• drugmonkey says:

    I assume that this is what we are about to hear from the NCI at some point. Specifics.

  • jmz4 says:

    What's the concern regarding overhead rates?

    This sounds like a great idea, but it does seem like it would have to go primarily to PhDs if it becomes a major mechanism for taking on technical staff. You'd hire them as a postdoc, let them work for a couple years or till they maxed out their time, have them write one of these, then bump them over to RA or Instructor.
    I guess, given that, I'd like to see separate awards, one for people less than 4 years out of their PhD, and one for people that are RA/Instructor level now. It doesn't seem fair to make someone toil through 6+ years of postdoc if they really just want to stay at the bench, but you can't just kick all the current staff to the curb either. Also, their experience and backgrounds will be so vastly different it'll be hard for study sections to evaluate them against each other.
    And definitely put in some mechanism to discourage just regular postdocs from going for these grants, like a five year R01 ban after the initial term of the grant.

  • drugmonkey says:

    Also, their experience and backgrounds will be so vastly different it'll be hard for study sections to evaluate them against each other.

    Oh please. Study sections already do this evaluating PIs on various mechanisms and trainees on F31 and F32 applications. This is not a problem.

    And definitely put in some mechanism to discourage just regular postdocs from going for these grants, like a five year R01 ban after the initial term of the grant.

    Yes, whomever raised this has a great point that I had not really considered before. How to keep this from being the next PI starter award. Very critical.

    What's the concern regarding overhead rates?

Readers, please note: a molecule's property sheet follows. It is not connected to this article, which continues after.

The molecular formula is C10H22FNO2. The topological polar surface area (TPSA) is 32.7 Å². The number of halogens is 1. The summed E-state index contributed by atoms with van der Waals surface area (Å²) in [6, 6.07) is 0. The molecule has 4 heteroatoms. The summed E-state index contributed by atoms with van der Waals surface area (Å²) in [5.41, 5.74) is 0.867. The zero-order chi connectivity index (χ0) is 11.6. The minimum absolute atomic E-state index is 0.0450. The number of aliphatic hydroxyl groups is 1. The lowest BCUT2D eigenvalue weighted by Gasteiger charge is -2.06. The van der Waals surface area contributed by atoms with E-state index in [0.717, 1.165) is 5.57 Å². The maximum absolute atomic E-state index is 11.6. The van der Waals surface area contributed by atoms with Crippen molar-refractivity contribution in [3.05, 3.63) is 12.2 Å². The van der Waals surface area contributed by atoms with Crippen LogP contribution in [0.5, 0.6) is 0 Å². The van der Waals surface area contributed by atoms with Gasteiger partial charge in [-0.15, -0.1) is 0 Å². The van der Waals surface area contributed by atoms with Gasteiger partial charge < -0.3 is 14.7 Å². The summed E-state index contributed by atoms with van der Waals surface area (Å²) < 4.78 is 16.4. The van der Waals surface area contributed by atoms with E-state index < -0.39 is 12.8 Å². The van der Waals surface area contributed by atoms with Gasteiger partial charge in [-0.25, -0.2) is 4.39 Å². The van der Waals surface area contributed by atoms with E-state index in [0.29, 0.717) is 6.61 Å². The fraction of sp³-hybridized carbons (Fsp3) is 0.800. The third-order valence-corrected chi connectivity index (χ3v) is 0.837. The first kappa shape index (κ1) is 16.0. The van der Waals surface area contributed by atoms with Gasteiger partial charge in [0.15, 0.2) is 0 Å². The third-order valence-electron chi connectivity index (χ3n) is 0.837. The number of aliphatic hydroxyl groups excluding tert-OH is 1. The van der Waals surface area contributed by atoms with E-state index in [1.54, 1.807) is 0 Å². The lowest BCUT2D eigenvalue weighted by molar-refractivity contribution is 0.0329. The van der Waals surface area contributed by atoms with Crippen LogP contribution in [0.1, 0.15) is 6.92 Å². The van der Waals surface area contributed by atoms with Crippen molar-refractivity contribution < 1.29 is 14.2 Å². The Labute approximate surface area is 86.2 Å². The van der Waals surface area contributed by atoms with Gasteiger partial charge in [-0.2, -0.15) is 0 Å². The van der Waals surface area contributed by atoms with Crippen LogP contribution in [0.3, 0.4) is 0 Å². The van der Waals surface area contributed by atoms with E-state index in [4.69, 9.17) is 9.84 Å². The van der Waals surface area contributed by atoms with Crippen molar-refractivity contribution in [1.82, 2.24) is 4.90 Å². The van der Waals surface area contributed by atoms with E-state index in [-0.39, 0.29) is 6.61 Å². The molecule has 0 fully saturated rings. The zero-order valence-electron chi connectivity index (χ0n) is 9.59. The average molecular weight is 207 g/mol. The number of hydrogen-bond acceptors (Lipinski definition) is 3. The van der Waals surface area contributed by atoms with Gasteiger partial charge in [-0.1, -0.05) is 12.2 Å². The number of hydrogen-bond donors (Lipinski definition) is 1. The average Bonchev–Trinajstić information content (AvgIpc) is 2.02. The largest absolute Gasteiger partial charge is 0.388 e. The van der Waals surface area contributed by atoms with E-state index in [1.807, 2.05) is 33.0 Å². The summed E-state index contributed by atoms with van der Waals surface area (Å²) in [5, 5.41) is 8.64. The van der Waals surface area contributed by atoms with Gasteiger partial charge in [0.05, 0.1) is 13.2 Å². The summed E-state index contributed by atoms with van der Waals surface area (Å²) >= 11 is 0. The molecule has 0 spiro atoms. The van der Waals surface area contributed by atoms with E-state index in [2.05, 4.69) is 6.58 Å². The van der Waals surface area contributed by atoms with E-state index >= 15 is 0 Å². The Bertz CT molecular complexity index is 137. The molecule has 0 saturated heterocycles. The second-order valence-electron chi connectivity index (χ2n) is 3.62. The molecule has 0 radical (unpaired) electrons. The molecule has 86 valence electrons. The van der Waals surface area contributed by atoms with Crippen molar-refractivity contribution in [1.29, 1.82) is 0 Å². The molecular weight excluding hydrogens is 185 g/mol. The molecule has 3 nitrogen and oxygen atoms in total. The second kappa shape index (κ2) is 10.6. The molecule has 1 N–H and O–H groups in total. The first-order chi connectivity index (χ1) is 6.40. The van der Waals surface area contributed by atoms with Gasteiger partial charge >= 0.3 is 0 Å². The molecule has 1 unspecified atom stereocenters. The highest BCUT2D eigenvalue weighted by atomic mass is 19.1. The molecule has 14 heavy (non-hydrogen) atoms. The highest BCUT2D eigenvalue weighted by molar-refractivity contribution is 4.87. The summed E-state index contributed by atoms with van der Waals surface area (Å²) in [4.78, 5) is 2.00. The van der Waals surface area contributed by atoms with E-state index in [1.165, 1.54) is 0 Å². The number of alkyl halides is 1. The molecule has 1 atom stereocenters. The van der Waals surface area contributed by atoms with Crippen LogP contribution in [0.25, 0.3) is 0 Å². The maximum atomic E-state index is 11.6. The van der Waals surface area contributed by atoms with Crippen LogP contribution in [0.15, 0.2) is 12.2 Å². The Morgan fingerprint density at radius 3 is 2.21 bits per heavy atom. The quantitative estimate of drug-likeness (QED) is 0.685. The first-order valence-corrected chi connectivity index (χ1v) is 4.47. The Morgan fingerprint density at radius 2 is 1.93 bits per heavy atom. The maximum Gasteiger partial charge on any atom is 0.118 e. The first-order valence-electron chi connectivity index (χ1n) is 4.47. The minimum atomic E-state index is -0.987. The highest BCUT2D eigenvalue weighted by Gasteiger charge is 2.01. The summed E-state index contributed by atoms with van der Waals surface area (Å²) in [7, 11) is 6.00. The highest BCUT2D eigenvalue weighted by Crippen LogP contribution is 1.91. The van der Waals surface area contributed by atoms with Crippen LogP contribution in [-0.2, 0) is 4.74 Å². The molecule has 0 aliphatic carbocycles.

Presumably it would place them under something less than the full R-mech IDC that their salary under the grants was previously being larded with.

    I guess, given that, I'd like to see separate awards, one for people less than 4 years out of their PhD, and one for people that are RA/Instructor level now. It doesn't seem fair to make someone toil through 6+ years of postdoc if they really just want to stay at the bench, but you can't just kick all the current staff to the curb either.

    and yet it was okay to limit ESI and K99 eligibility to ignore certain people? I'll go ahead and propose that the first few years of this program should be open to those that defended their dissertation, oh, say in 2000 or earlier.

  • jmz4 says:

    "Presumably it would place them under something less than the full R-mech IDC that their salary under the grants was previously being larded with. "
    -If they get the 8% from the other mechs instead. Gotcha.

    "and yet it was okay to limit ESI and K99 eligibility to ignore certain people? "
    -I thought that those were terrible ideas backed with decent intentions, and were horribly implemented. Hence why I think separate award mech would be more fair than arbitrary rules to limit the types of applicants but still allow relative equality among them, in terms of career-level. As noted by you, maybe that's not as much of a problem as I think.

    "I'll go ahead and propose that the first few years of this program should be open to those that defended their dissertation, oh, say in 2000 or earlier."
    -That'd certainly be my preference too. Go for the permapostdocs first (2000 might be stretching it), but eventually you'll want to be making this a viable track for people right out of grad school, no?

    "Oh please. Study sections already do this evaluating PIs on various mechanisms and trainees on F31 and F32 applications. This is not a problem. "
    - F31 and F32s people are all at the same career stage. PI's have ESI vs non to help balance against track record. I think comparing a 10 year postdoc to a 2 year one would be tricky, especially initially. But I've never served on study section, maybe it's easier than I think.

  • drugmonkey says:

    It isn't "easy" to compare people with different ages, specialties, employment types, university type, etc. But standing study sections already have to grapple with these issues. So it isn't any different, is all I'm saying.